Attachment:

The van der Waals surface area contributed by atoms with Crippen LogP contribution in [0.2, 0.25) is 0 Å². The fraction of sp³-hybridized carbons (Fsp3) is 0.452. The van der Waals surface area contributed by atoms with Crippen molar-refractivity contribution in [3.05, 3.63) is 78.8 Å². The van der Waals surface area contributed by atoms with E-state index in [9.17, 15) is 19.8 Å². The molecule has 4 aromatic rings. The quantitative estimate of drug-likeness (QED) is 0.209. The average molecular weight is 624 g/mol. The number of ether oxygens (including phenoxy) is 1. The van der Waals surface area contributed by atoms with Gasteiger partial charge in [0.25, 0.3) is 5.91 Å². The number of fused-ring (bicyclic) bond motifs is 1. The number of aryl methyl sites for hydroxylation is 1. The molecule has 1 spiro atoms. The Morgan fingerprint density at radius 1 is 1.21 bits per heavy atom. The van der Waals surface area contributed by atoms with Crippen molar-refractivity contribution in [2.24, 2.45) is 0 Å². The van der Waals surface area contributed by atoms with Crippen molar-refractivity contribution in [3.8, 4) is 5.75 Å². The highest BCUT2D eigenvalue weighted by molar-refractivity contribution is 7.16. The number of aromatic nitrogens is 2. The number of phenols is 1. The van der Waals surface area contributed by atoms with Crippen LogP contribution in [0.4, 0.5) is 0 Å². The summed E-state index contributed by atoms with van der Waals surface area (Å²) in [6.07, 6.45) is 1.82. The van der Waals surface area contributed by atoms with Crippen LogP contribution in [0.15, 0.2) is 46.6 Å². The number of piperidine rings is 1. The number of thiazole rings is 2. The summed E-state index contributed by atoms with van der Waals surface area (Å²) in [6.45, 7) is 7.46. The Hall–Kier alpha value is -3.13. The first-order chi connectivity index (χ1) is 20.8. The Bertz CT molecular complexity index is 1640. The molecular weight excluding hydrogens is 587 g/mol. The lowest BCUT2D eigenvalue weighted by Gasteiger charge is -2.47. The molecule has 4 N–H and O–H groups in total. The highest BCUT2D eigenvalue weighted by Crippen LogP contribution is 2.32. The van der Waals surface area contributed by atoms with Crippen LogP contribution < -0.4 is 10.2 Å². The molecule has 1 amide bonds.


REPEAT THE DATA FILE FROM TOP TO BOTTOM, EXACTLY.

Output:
The van der Waals surface area contributed by atoms with Crippen LogP contribution in [0.2, 0.25) is 0 Å². The fraction of sp³-hybridized carbons (Fsp3) is 0.452. The van der Waals surface area contributed by atoms with Crippen molar-refractivity contribution in [3.05, 3.63) is 78.8 Å². The van der Waals surface area contributed by atoms with E-state index in [9.17, 15) is 19.8 Å². The molecule has 4 aromatic rings. The quantitative estimate of drug-likeness (QED) is 0.209. The average molecular weight is 624 g/mol. The number of ether oxygens (including phenoxy) is 1. The van der Waals surface area contributed by atoms with Gasteiger partial charge in [0.25, 0.3) is 5.91 Å². The number of fused-ring (bicyclic) bond motifs is 1. The number of aryl methyl sites for hydroxylation is 1. The molecule has 1 spiro atoms. The Morgan fingerprint density at radius 1 is 1.21 bits per heavy atom. The van der Waals surface area contributed by atoms with Crippen molar-refractivity contribution in [2.24, 2.45) is 0 Å². The van der Waals surface area contributed by atoms with Crippen molar-refractivity contribution in [3.8, 4) is 5.75 Å². The highest BCUT2D eigenvalue weighted by molar-refractivity contribution is 7.16. The number of aromatic nitrogens is 2. The number of phenols is 1. The van der Waals surface area contributed by atoms with Crippen LogP contribution in [0.4, 0.5) is 0 Å². The summed E-state index contributed by atoms with van der Waals surface area (Å²) in [6.07, 6.45) is 1.82. The van der Waals surface area contributed by atoms with Crippen LogP contribution in [0.15, 0.2) is 46.6 Å². The number of piperidine rings is 1. The number of thiazole rings is 2. The summed E-state index contributed by atoms with van der Waals surface area (Å²) in [6.45, 7) is 7.46. The Hall–Kier alpha value is -3.13. The first-order chi connectivity index (χ1) is 20.8. The Bertz CT molecular complexity index is 1640. The molecular weight excluding hydrogens is 587 g/mol. The lowest BCUT2D eigenvalue weighted by Gasteiger charge is -2.47. The molecule has 4 N–H and O–H groups in total. The highest BCUT2D eigenvalue weighted by Crippen LogP contribution is 2.32. The van der Waals surface area contributed by atoms with Crippen LogP contribution < -0.4 is 10.2 Å². The molecule has 1 amide bonds.